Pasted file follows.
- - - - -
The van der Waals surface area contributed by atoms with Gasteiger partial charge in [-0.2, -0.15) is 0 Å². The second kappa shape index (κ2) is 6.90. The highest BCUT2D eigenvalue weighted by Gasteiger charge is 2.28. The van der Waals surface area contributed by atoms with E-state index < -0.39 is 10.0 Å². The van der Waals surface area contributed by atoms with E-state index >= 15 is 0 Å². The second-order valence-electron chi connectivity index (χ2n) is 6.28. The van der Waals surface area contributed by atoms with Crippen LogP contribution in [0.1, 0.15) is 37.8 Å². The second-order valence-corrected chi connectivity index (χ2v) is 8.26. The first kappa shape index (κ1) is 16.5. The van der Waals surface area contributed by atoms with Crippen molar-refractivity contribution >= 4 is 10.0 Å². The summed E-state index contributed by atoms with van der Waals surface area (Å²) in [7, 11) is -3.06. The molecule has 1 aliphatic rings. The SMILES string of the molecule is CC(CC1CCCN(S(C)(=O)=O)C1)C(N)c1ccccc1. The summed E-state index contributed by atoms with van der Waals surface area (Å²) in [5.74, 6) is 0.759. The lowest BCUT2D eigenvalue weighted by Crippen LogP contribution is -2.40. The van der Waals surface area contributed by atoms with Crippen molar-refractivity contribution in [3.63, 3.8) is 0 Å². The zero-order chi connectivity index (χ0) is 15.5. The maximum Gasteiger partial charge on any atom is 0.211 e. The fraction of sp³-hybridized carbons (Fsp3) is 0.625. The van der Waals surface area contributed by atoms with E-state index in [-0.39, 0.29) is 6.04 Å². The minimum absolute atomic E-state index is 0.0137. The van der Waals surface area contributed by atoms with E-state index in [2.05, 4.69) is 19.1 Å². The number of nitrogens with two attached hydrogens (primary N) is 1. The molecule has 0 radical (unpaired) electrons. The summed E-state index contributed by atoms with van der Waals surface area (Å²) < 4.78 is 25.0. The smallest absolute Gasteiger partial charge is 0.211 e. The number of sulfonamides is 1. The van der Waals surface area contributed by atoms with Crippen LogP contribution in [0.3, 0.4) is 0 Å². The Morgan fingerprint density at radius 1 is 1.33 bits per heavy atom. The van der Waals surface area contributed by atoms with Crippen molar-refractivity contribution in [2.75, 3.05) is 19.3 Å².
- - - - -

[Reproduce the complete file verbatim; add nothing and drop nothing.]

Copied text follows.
The van der Waals surface area contributed by atoms with Gasteiger partial charge in [-0.2, -0.15) is 0 Å². The second kappa shape index (κ2) is 6.90. The highest BCUT2D eigenvalue weighted by Gasteiger charge is 2.28. The van der Waals surface area contributed by atoms with E-state index < -0.39 is 10.0 Å². The van der Waals surface area contributed by atoms with E-state index >= 15 is 0 Å². The second-order valence-electron chi connectivity index (χ2n) is 6.28. The van der Waals surface area contributed by atoms with Crippen LogP contribution in [0.1, 0.15) is 37.8 Å². The second-order valence-corrected chi connectivity index (χ2v) is 8.26. The first kappa shape index (κ1) is 16.5. The van der Waals surface area contributed by atoms with Crippen molar-refractivity contribution >= 4 is 10.0 Å². The summed E-state index contributed by atoms with van der Waals surface area (Å²) in [7, 11) is -3.06. The molecule has 1 aliphatic rings. The SMILES string of the molecule is CC(CC1CCCN(S(C)(=O)=O)C1)C(N)c1ccccc1. The summed E-state index contributed by atoms with van der Waals surface area (Å²) in [5.74, 6) is 0.759. The lowest BCUT2D eigenvalue weighted by Crippen LogP contribution is -2.40. The van der Waals surface area contributed by atoms with Crippen molar-refractivity contribution in [3.63, 3.8) is 0 Å². The zero-order chi connectivity index (χ0) is 15.5. The maximum Gasteiger partial charge on any atom is 0.211 e. The fraction of sp³-hybridized carbons (Fsp3) is 0.625. The van der Waals surface area contributed by atoms with E-state index in [-0.39, 0.29) is 6.04 Å². The minimum absolute atomic E-state index is 0.0137. The van der Waals surface area contributed by atoms with E-state index in [2.05, 4.69) is 19.1 Å². The number of nitrogens with two attached hydrogens (primary N) is 1. The molecule has 0 radical (unpaired) electrons. The summed E-state index contributed by atoms with van der Waals surface area (Å²) < 4.78 is 25.0. The smallest absolute Gasteiger partial charge is 0.211 e. The number of sulfonamides is 1. The van der Waals surface area contributed by atoms with Crippen LogP contribution in [0.3, 0.4) is 0 Å². The Morgan fingerprint density at radius 1 is 1.33 bits per heavy atom. The van der Waals surface area contributed by atoms with Crippen molar-refractivity contribution in [2.75, 3.05) is 19.3 Å².